From Defense One
Meet the guerrilla fighters of Kurdistan. Brooklyn-based photographer Joey L. was tired of mainstream coverage of the Islamic State, so he traveled to Iraq and Syria to see the war against the jihadi group for himself. His on-the-ground video chronicle explores the culture and lifestyle of the Kurdish resistance groups on the front lines against ISIS. Watch it, courtesy of The Atlantic, here.
Hacker may have punched through FBI cyber security with one phone call. The departments of Justice and Homeland Security are investigating a data theft hack allegedly perpetrated by fooling the IT help desk. Once again, it doesn’t matter how technically secure your data is if it’s protected by gullible humans. NextGov has the story, here.
Coming up: The civilian workforce that supports U.S. warfighters is aging. How will the Pentagon attract and retain the next generation? Leaders from DOD, USAF, and DLA will lay out their plans and outlook on Tues., Feb. 23, in a livestreamed discussion with Defense One Deputy Editor Bradley Peniston. Register to watch today, here.
Welcome to Thursday’s edition of the The D Brief, by Ben Watson and Bradley Peniston. On this day in 1939, a Lockheed P-38 Lightning flew from California to New York in 7 hours, 2 minutes. Send your friends this subscription link: http://get.defenseone.com/d-brief/. Got news? Let us know: firstname.lastname@example.org.
F-35’s computer crashes about once every four flight hours. Following last month’s scathing report by the Pentagon’s testing office, F-35 program manager Air Force Lt. Gen. Christopher Bogdan offered a status report, telling reporters that the program has 419 bugs that he needs to clear up. The top two issues: the automated computer system that manages the project’s logistics, and software and hardware on the plane itself. “419 is not that many,” Bogdan said. “About four years ago, that number was about three times that.”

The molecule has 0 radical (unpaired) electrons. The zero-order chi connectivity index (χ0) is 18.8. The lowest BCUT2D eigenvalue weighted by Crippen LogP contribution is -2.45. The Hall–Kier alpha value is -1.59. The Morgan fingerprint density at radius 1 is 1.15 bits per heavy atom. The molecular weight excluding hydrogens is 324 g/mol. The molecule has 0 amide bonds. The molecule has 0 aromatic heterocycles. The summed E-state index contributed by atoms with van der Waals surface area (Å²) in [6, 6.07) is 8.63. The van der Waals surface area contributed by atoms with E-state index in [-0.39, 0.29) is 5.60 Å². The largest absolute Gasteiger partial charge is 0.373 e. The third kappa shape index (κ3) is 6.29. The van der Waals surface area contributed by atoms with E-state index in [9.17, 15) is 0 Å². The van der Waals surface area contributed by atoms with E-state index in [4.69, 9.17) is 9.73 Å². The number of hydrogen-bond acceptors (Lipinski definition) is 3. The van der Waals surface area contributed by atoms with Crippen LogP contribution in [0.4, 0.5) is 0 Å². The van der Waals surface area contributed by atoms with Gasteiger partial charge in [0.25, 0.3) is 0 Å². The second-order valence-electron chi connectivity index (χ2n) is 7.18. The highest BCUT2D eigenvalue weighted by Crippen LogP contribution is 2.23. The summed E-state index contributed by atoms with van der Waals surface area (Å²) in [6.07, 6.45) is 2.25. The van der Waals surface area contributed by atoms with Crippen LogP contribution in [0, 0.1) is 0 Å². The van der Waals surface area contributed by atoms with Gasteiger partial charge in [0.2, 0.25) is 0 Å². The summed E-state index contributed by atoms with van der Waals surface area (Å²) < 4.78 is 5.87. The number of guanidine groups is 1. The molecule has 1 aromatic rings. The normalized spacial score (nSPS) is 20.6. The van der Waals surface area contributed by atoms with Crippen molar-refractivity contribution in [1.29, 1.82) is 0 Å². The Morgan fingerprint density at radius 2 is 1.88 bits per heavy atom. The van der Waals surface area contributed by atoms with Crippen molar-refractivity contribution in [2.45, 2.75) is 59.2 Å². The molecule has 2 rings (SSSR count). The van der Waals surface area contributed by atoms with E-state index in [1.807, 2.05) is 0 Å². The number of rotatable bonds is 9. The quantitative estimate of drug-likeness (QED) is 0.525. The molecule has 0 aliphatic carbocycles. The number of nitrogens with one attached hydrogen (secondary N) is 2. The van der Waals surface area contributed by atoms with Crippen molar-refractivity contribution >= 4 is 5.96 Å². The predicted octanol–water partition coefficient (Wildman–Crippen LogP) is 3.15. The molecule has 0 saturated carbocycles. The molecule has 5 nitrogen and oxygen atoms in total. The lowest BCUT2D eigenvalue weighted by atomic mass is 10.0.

What’s wrong? The plane’s software cannot handle the vast amount of information it’s receiving from jet’s radar and built-in cameras. For about every four hours in flight, the computer will crash once, requiring a reboot. “That’s not a good metric,” Bogdan said. Improving that crash rate to once every eight to 10 hours is the goal and on par with fighter jets in the field today, he said.
And what does an F-35 currently cost to build? “Just under $100 million,” Bogdan said, citing figured from the order that the Pentagon will soon ink with aircraft-maker Lockheed Martin and engine-builder Pratt & Whitney. Bogdan said the price comes down with each new batch of jets purchased, nd by 2019 should be between $80 and $85 million.
How many days until the F-35 is battle-ready? 172 for the U.S. Air Force, 902 for the U.S. Navy, 1,052 for the U.K., 1,755 for Australia, 1,328 for Norway, and 305 for Israel, according to figures on Bogdan’s conference-room wall. (And recall that the U.S. Marine Corps declared some of its F-35s ready last year.)
The Navy is axing (again) its effort to develop a stealthy carrier-based bomber drone. The Daily Beast reports that the 2017 budget request zeroes out the UCLASS program after spending $818 million the past two years. Navy sources tell the Beast that tech from the program will inform future efforts, including a new drone aerial tanker, budgeted at $89 million this year. Read, here.
The move is not terribly surprising; in February 2015, Defense One’s Patrick Tucker wrote that the UCLASS program “was basically sent back to the drawing board for a year,” a sign that “the military increasingly understands that some of the most innovative thinking in technology is happening outside of the Pentagon.”
DARPA plans to sail a 130-foot robot ship this year, according to its $3 billion budget request, which includes money to christen and begin testing the Anti-Submarine Warfare Continuous Trail Unmanned Vessel in Portland, Oregon. National Defense has that, here.